The State Department learned about the incident in late 2016, which the United States responded to by expelling two diplomats from the Cuban Embassy in Washington on May 23. The incidents left multiple employees with "a variety of physical symptoms", she said, and as a result the State Department "had to bring some Americans home".
Cuba's Ministry of Foreign Affairs issued a statement Wednesday night, saying it was informed of the alleged incidents by the U.S. Embassy in Havana and the U.S. Department of State on February 17. US officials told The Associated Press that about five diplomats, several with spouses, had been affected and that no children had been involved.
After months of investigation, U.S. officials concluded that the diplomats were exposed to an advanced device that operated outside the range of audible sound and was deployed either inside or outside their residences.
The Cuban government denied involvement in the incident, saying it would never allow actions against diplomats and their families.
The objection to removing the Cuban agents suggests that American officials did not merely want to reduce the number of staff in the embassy to balance the numbers following the departure of American officials from Havana. We're taking that situation seriously and it's under investigation right now.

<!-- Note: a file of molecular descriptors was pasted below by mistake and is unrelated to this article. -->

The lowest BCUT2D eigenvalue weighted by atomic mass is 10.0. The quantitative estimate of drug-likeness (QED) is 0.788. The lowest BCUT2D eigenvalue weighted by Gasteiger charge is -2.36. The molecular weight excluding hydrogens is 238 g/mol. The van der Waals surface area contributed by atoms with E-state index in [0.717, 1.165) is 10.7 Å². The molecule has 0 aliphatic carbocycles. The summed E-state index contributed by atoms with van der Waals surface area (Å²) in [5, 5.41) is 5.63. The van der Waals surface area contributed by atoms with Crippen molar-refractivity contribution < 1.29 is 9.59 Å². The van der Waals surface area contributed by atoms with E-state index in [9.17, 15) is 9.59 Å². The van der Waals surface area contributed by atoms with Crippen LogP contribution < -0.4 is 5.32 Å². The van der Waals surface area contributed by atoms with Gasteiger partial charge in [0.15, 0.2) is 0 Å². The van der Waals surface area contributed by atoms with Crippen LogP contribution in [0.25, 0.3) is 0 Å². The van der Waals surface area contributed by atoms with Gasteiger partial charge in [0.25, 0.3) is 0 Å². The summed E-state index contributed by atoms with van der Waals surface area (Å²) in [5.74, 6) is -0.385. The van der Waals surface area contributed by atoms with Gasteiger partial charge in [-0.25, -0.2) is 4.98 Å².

Nauert told reporters that while the "incident" appears to have only affected State Department employees and not private USA citizens in Cuba, "we don't have any definitive answers about the source or the cause of what we consider to be incidents".
According to the news agency, a number of U.S. diplomats at the embassy in Havana began to experience hearing loss in the fall of 2016.
It comes a day after the U.S. said its diplomats in Havana were experiencing odd physical symptoms.
The FBI is now looking into the matter.
Given Trump's aggresive posture against the Cuban regime - and thorn of his comments about Castro's crimes - the fact that a more aggessive response from the U.S.to what amounts to an attack of USA diplomats in Cuba does not add up.
"We are aware of unusual symptoms affecting Canadian and United States diplomatic personnel and their families in Havana", a spokesperson for Global Affairs told the BBC.
Some subsequently got hearing aids, said the official, who spoke on condition of anonymity.
In response to the incidents, the United States expelled two Cuban diplomats from America in May.
About five diplomats, including some spouses, had been affected, but no children were involved, U.S. officials said.
It stressed that it had treated the issue "with utmost seriousness" and insisted that Cuba complies rigorously with the 1961 Vienna Convention, which applies special protections to diplomats.